will tell you that having a workout buddy or a weight-loss mentor will
help you stick to your fitness program. But millions of TV viewers as
your cheering section?
Cassie Kraemer had going for her during her quest to get back in
shape. Over a one-year span, Kraemer lost 176 pounds ó more than
half her body weight ó in a journey documented on ABCís
"Extreme Weight Loss."
the accountability and I needed the help. I recognized that,"
says Kraemer. "Itís the answer to my prayers. Being on TV isnít
for everyone, but itís also very freeing to let it all out
Now a toned 167
pounds, 5-feet-7-inches, Kraemer carries herself with a pride that
once was unimaginable. She had been overweight for nearly 20 years.
self-confidence is up, my self-esteem is up," says Kraemer, 41,
who lives in West Allis. "Now because I have so much more energy
and I feel so much better about myself, Iím a better employee, a
better friend, a better wife ≠ó just better all the way
Kraemer had been physically fit. She had an unplanned pregnancy at age
21 and placed her son up for adoption ≠ó events that set into
motion years of overeating and a sedentary lifestyle.
She worked from
home and barely left the house. When she had marital difficulties in
2009, the then-250-pound Kraemer packed on another 100 pounds.
Her turn on
"Extreme Weight Loss" included individual and couples
therapy to address her painful past.
"I tried a
million different diets, but I had never dealt with the emotional
side," says Kraemer. "This was the first time I had done
that. That probably was the biggest thing for me, to be able to
actually get to the underlying root and have the tools to not turn to
food for comfort."
selected to be on the TV series after she wrote a letter to Chris
Powell, one of the trainers on the show, to ask for his help. She
wanted to lose weight before reaching out to her son, now a college
student in Ohio.
want to meet him overweight, because that wasnít the person I was or
should be," Kraemer explains. "And I was turning 40. Iíd
been 20 and blinked my eyes and all of a sudden I was 40. I didnít
want to blink my eyes again and be 60, and look back on my life and
regret missing out on everything."
the showís Season 4 began with a 90-day boot camp in Denver,
including testing and evaluation at the University of Coloradoís
Anschutz Health and Wellness Center. The work there was hard but
worthwhile, says Kraemer.
beautiful state, and itís very active compared to Wisconsin,"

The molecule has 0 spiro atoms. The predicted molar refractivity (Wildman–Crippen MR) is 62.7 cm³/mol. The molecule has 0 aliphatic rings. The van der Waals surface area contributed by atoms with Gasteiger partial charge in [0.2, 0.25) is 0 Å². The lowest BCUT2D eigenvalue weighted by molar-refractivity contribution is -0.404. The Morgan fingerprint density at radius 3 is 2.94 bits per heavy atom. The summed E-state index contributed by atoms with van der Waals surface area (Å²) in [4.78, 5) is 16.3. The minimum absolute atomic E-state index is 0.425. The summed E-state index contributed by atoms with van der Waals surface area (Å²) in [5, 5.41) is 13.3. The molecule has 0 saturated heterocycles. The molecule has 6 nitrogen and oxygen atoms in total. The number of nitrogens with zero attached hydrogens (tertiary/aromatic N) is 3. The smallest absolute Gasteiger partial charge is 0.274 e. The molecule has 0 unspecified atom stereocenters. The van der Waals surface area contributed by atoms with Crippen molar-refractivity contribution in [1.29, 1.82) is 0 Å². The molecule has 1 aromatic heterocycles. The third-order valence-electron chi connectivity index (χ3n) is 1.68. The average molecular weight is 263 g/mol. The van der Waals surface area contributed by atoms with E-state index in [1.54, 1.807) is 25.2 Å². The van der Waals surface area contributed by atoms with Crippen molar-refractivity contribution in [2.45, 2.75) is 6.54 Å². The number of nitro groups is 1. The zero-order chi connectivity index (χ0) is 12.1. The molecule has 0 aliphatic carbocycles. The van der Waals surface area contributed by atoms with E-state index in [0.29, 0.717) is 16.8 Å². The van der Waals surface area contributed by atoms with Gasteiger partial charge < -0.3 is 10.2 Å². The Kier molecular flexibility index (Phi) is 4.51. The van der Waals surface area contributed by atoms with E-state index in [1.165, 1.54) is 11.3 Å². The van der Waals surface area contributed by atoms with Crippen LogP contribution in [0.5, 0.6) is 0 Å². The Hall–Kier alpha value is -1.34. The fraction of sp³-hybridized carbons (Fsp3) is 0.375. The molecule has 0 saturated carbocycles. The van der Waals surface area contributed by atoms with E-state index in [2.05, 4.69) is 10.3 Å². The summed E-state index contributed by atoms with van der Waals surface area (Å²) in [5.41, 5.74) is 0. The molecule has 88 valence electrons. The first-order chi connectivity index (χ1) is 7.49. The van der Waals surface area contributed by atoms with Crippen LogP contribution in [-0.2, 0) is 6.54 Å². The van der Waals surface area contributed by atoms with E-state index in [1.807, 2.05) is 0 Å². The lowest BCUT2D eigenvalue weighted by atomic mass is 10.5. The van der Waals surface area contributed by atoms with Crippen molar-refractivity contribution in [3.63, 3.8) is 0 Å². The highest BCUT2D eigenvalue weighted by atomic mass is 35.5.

returned home, Kraemer stuck to a workout plan seven days a week. She
also followed Powellís "Choose More, Lose More for Life"
nutrition plan, which features alternating high-carb/low-carb days
known as "carb cycling."
Kraemer got help
from an unexpected source ó former Green Bay Packer star Donald
Driver, who came to her home and helped her replace unhealthy foods in
her kitchen with better options. He also worked out with her for
several days. "Heís a great motivator and a kind and caring
man," says Kraemer.
She says she
quickly got used to a camera crew following her around, documenting
the ups and downs. "Itís best not to pay attention to that, so
you can be real and authentic," she explains. "Lots of
people act differently when the camera is on them. I was just
Or maybe itís
that Kraemer was just too busy to notice. She exercised two to three
hours a day, six days a week (one hour on Sundays) and attended
classes at Lakeland Collegeís Milwaukee Center, in addition to
holding down her job as a financial analyst with AT&T. She was
awarded her MBA in finance on May 4, just 10 days before her finale
episode was filmed.
How did she fit
it all in?
up early and get my two-hour workout in before work. I just didnít
have any time to waste. The TV was barely turned on. I was in bed by
8:30 p.m. so I could get eight hours of sleep," Kraemer explains.
that year, I had to put myself first. I had a schedule, and unless it
was a life-or-death situation, whatever I had scheduled at that time,
thatís what I was doing."
Kraemer did meet
her son at her 90-day welcome home event, at Jacksonís Blue Ribbon
Pub at the former Pabst brewery, when she was celebrating a 77-pound
weight loss. She calls that reunion "awesome and awkward."
But it motivated her to continue with her healthy lifestyle. He also
was in the audience at her one-year "reveal."
between Kraemer and her husband is also stronger now. Halfway through
her weight-loss year, he turned to better eating and exercise habits
and lost 64 pounds. "We eat well together and have fun
together," she says.
Since the show
aired in July, Kraemer returned to Colorado to have surgery to remove
excess skin. To maintain her new weight, she exercises an hour a day.
Among her favorite workouts are circuit and strength training, team
sports and dance classes. Sheís also big on trampoline aerobics at
Sky Zone Indoor Trampoline Park in Waukesha.
really fun, and you burn up to 1,000 calories an hour," she
explains. "You feel like a 3-year-old, because youíre jumping
around and having a good time. I like to do things that trick you into
working out, that donít feel like a workout."
in paying it forward. She maintains a special Facebook page to
encourage others who want to lose weight. The T-shirt she sports in
one photo sums up her new outlook on a healthy lifestyle. It reads:
"Too Fit to Quit."
for healthy eating:
out where you spend the most calories ó for a lot of people, itís
soda ó and if you cut that back, youíll lose weight without
changing anything else."
have to wait ítil Monday to start the program. You can start it at
the next meal. If you mess up, thatís OK. Start over again at the
going to allow myself to eat what I want on the holidays, but I wonít
turn each day into a week-long celebration."